A nation-first site for users to safely inject drugs will not be opening in Philadelphia this week after all.
A U.S. attorney from the Justice Department is taking the project to court to stop them, but that's not what caused the delay. The roadblock is an angry response from people in the neighborhood.
Officials and activists with the non-profit Safehouse have been working on plans to open a privately operated, donor-funded safe injection facility (SIF). The place would give drug addicts a place off the street where they can inject under the watch of trained medical professionals who could respond to overdoses.
They've been fighting the U.S. Department of Justice, which thinks this harm reduction tool is against federal law and encourages drug use. The feds lost the first round of the fight when a federal judge ruled against them last October.
But last week, when Safehouse announced its first site to open, it was not in the Kensington neighborhood, as everybody thought it would be, but in South Philadelphia, a few miles away. Some residents felt blindsided.
Kensington is infamous for open use in homeless encampments—and for high rates of overdoses and deaths. South Philadelphia has its share of drug deaths, too. But the announcement nevertheless sparked outrage, prompting organizers to pull back and "regroup" to decide the best course of action. The lease they had arranged in South Philadelphia has been cancelled.
Christopher Moraff, who has been doing street-level coverage of Philadelphia's drug abuse crisis for years, reports in Filter that while Kensington was planned for an initial SIF, Safehouse worried that it would not be able to immediately meet demand; meanwhile, the owner of the building they were intending to lease got cold feet and pulled out. Safehouse Vice President Ronda Goldfein told Moraff that they picked South Philadelphia as another location because that part of the city has the second-highest number of drug fatalities.
A big difference in drug use patterns made people more comfortable with having a facility in Kensington than in South Philadelphia. Despite the overdose statistics, Moraff explains, most of the drug abuse in South Philadelphia takes place behind closed doors:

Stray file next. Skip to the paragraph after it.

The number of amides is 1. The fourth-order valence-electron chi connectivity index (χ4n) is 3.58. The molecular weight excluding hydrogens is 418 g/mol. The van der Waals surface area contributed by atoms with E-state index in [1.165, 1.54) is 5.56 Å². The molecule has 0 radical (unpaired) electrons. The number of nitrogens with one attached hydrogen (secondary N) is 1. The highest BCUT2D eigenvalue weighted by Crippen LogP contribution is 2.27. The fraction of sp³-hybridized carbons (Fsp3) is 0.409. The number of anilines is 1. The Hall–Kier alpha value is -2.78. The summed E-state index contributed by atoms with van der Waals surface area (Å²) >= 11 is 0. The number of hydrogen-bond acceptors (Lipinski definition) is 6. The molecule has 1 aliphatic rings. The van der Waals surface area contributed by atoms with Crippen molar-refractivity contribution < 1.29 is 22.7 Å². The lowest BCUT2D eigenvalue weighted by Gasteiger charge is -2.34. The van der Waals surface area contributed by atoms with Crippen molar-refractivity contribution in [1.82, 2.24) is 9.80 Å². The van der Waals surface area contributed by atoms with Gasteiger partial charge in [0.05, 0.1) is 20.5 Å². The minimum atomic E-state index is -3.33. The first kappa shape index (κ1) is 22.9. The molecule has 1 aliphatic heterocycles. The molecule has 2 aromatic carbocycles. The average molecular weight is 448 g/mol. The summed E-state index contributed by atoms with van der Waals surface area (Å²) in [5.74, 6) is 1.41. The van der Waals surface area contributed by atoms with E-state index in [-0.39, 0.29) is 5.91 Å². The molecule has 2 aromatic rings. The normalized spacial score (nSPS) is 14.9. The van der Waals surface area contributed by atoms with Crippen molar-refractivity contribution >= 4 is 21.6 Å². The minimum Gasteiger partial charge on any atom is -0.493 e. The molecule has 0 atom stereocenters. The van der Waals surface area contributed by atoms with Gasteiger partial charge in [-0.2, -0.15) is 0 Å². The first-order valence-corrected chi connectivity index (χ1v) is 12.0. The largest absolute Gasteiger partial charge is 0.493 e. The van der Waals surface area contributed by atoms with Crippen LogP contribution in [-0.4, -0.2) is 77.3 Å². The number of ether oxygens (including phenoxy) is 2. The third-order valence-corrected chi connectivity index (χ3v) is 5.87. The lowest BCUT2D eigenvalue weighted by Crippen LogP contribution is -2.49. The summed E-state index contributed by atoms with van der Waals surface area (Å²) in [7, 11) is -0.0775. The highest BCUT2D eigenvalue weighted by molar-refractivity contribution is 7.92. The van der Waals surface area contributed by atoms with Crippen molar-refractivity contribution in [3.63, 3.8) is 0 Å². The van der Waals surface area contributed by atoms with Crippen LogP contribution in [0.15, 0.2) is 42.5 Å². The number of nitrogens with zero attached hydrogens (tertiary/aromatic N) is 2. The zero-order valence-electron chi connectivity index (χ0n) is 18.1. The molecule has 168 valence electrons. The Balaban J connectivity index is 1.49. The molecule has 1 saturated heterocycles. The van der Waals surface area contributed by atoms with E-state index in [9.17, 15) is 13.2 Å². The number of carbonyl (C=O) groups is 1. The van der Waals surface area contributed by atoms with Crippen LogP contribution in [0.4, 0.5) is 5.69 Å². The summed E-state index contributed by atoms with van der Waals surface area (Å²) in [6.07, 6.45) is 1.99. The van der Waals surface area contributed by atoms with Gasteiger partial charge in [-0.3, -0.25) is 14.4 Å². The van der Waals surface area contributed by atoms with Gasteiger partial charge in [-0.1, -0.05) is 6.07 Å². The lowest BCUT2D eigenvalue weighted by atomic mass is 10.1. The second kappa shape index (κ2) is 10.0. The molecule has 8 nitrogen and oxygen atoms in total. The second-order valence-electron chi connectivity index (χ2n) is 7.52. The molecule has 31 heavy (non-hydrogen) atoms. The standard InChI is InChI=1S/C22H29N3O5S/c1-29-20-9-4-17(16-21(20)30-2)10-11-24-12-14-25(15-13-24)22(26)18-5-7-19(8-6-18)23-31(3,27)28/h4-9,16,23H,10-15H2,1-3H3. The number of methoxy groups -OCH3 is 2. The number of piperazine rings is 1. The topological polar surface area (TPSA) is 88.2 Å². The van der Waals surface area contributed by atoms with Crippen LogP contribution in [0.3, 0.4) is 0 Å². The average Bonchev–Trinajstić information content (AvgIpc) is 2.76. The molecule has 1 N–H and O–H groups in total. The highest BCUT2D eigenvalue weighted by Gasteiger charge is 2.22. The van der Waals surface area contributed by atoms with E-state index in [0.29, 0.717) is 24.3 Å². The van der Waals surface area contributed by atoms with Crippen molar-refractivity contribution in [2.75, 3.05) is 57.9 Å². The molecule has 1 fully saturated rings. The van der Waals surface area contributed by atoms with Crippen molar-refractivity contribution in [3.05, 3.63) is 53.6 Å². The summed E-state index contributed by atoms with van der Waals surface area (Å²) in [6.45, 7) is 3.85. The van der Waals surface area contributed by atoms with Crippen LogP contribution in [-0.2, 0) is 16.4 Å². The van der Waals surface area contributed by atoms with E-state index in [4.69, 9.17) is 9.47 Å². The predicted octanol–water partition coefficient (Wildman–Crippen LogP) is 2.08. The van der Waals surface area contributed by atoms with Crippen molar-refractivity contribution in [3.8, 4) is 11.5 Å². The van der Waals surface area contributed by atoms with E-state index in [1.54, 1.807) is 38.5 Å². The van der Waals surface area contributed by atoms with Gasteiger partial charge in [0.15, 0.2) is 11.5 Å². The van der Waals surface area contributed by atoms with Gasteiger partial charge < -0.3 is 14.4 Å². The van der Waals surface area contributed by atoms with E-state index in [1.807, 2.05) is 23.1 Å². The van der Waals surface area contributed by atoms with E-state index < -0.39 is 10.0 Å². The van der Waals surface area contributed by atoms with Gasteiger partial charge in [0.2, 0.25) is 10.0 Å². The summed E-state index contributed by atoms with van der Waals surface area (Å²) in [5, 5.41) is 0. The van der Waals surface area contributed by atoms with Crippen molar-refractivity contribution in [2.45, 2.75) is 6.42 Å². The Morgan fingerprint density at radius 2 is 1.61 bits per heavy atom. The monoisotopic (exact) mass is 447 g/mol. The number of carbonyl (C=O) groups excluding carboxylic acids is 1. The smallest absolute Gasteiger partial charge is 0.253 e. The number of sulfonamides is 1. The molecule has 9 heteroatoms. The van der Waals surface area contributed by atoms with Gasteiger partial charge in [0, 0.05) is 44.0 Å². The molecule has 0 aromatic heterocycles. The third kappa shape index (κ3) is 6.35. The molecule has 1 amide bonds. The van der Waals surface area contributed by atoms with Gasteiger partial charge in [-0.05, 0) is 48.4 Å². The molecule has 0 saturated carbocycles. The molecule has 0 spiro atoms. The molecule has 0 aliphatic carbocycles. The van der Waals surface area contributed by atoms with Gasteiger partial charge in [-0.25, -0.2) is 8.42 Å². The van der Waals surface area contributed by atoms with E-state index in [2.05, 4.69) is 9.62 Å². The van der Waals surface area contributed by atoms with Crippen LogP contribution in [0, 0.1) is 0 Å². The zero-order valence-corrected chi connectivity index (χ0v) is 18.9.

In contrast to Kensington, which is known for its open-air drug markets, drugs and drug paraphernalia are not visible on the streets of South Philly. Most dealers conduct their business by phone and sometimes make house calls. The population is predominantly Italian American, with a tradition of children continuing to live in their parents' homes into adulthood.
The majority of fatal overdoses here happen inside the home, with no one present to intervene. Compare that to Kensington, where injection drug use is often conducted in the open, and frequently in groups. Kensington's proximity to Prevention Point Philadelphia also provides ready access to naloxone and sterile syringes.
No comparable program serves people who use drugs in lower South Philly. Few of the injecting drug users I've spoken with here carry naloxone, and for most, the only way to obtain sterile syringes is to purchase them from a pharmacy, making access less likely.
Many South Philly residents fear that opening the facility there will draw in Kensington users or even cause a surge in open outdoor use even though the point of a SIF is to serve as an alternative to this behavior.
It's an unfortunate setback for Safehouse. But with luck they'll find a path forward and we can start seeing whether SIFs can help reduce overdose deaths, help reduce the spread of diseases, and help connect addicts to resources to assist them.